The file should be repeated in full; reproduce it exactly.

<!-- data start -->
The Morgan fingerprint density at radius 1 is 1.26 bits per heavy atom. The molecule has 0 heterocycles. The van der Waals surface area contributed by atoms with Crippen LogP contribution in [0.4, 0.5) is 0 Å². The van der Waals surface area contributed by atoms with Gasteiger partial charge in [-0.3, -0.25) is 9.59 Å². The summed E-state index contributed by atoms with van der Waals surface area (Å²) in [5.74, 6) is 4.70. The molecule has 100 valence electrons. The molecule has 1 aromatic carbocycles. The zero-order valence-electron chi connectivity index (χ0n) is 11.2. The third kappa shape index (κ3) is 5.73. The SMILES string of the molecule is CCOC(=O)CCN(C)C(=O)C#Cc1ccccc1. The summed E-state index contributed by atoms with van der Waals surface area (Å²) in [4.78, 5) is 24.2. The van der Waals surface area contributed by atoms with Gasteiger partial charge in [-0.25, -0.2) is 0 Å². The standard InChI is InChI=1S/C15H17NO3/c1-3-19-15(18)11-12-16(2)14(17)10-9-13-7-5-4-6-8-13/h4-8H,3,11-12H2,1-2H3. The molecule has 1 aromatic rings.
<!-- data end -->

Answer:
The Morgan fingerprint density at radius 1 is 1.26 bits per heavy atom. The molecule has 0 heterocycles. The van der Waals surface area contributed by atoms with Crippen LogP contribution in [0.4, 0.5) is 0 Å². The van der Waals surface area contributed by atoms with Gasteiger partial charge in [-0.3, -0.25) is 9.59 Å². The summed E-state index contributed by atoms with van der Waals surface area (Å²) in [5.74, 6) is 4.70. The molecule has 100 valence electrons. The molecule has 1 aromatic carbocycles. The zero-order valence-electron chi connectivity index (χ0n) is 11.2. The third kappa shape index (κ3) is 5.73. The SMILES string of the molecule is CCOC(=O)CCN(C)C(=O)C#Cc1ccccc1. The summed E-state index contributed by atoms with van der Waals surface area (Å²) in [4.78, 5) is 24.2. The van der Waals surface area contributed by atoms with Gasteiger partial charge in [-0.25, -0.2) is 0 Å². The standard InChI is InChI=1S/C15H17NO3/c1-3-19-15(18)11-12-16(2)14(17)10-9-13-7-5-4-6-8-13/h4-8H,3,11-12H2,1-2H3. The molecule has 1 aromatic rings.